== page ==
Abstracts: Churchill and Europe
Featured Image: Churchill (Clementine to his right) arriving at the Congress of Europe at The Hague, Holland, 9 May 1948. (Nationaal Archief Nederland – Wikimedia Commons).
“Winston Churchill and Europe. Comillas Journal of International Relations. Vol.7 (2016)
“Churchill and the United States of Europe, 1904-1948,” by Allen Packwood, Director, Churchill Archives Centre, Churchill College, Cambridge (1-9):
In Great Britain’s June 2016 “Brexit” campaign, both the Leave and Remain sides were trying posthumously to enlist Churchill as a historical supporter. His ghost was simultaneously summoned both as an icon of modern British independence and as a founding father of European unity, notably because of his use of the phrase “The United States of Europe” as early as 1930. In the postwar years, one must discount his prewar pronouncement, “We are with Europe, but not of it,” as a call to keep aloof. By 1948, faced with a Labour government that was retreating from Empire, a strong external Soviet threat, and an American ally that wanted a stronger Western alliance, Churchill had accepted that Britain’s immediate future lay not just with Europe but in Europe. The form that would take is of course debatable, but that he saw the need for close collaboration is unarguable. To what extent his views on Europe changed on his return to office as Prime Minister in 1951 must be left for another article.
“Two Speeches That Changed the World: From Fulton to Zurich,” by Alan Watson (Lord Watson), Alumnus of Jesus College, Cambridge and High Steward of the University of Cambridge (10-20):
In 1946 Churchill made two speeches which he believed to be as important as those he had made in 1940 against Hitler: one at Fulton in March and the other at Zurich in September. He then perceived a menace almost as great: Stalin’s occupation of Eastern Europe and his threat to Western Europe. There were two imperatives: to persuade the United States to commit its resources to the defence of Europe and to invest in the economic recovery of Europe. In both speeches, his agenda was to inspire a new Western alliance in which a rejuvenated Europe was essential. The Zurich speech challenged the status quo as robustly as Fulton, and the response was just as divided. In little more than six months, Churchill had changed perceptions and altered the horizons of the West.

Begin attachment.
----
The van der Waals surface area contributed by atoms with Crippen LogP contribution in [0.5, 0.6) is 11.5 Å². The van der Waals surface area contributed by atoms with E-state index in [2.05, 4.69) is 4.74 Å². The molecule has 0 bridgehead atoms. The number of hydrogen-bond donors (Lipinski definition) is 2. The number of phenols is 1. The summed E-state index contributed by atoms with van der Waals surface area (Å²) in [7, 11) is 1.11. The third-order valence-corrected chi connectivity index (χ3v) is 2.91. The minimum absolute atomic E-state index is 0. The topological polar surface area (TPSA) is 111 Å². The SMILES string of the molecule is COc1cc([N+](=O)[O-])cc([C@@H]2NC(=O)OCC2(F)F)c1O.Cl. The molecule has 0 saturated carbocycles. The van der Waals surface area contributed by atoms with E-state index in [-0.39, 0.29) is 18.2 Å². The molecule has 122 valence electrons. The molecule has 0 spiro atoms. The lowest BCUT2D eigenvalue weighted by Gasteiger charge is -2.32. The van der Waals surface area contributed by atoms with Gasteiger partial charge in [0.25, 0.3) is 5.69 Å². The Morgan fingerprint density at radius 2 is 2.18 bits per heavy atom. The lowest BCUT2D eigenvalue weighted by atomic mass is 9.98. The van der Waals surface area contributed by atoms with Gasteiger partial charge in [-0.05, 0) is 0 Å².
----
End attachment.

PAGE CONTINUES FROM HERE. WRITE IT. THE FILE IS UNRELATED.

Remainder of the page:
“Churchill and the European Tradition of Liberty,” by João Carlos Espada, Founding Director, Institute of Political Studies, The Catholic University of Portugal and President, Churchill Society of Portugal (21-31):
It would be a mistake to think of Churchill’s view of the English-speaking peoples as standing outside, or isolated from, the broader European and Western tradition of liberty. In many of his speeches Churchill insisted that Britain was defending the liberties of all Europe, not only Britain’s. He had been a great admirer of European culture throughout his life and one of the first members of the “Pan-Europa” movement set up in 1923-26. Still, Churchill was not impressed by the revolutionary language of innovation that produced so much enthusiasm among intellectual circles on the European continent and elsewhere. He did not draw a systematic comprehensive rival doctrine against Communism and Nazism. What shocked Churchill was precisely the ambition of both Nazism and Communism to reorganize civil and social life from above, imposing on existing ways of life a deductive plan based on a total, comprehensive ideology. Basically, he was an interpreter of and heir to a Burkean spirit which is sceptic of dogmatic abstractions and of geometric plans to re-design decentralized institutions and traditions.
“The impact of the Commonwealth on Churchill’s Europe,” by Cat Wilson, University of Hull (33-42):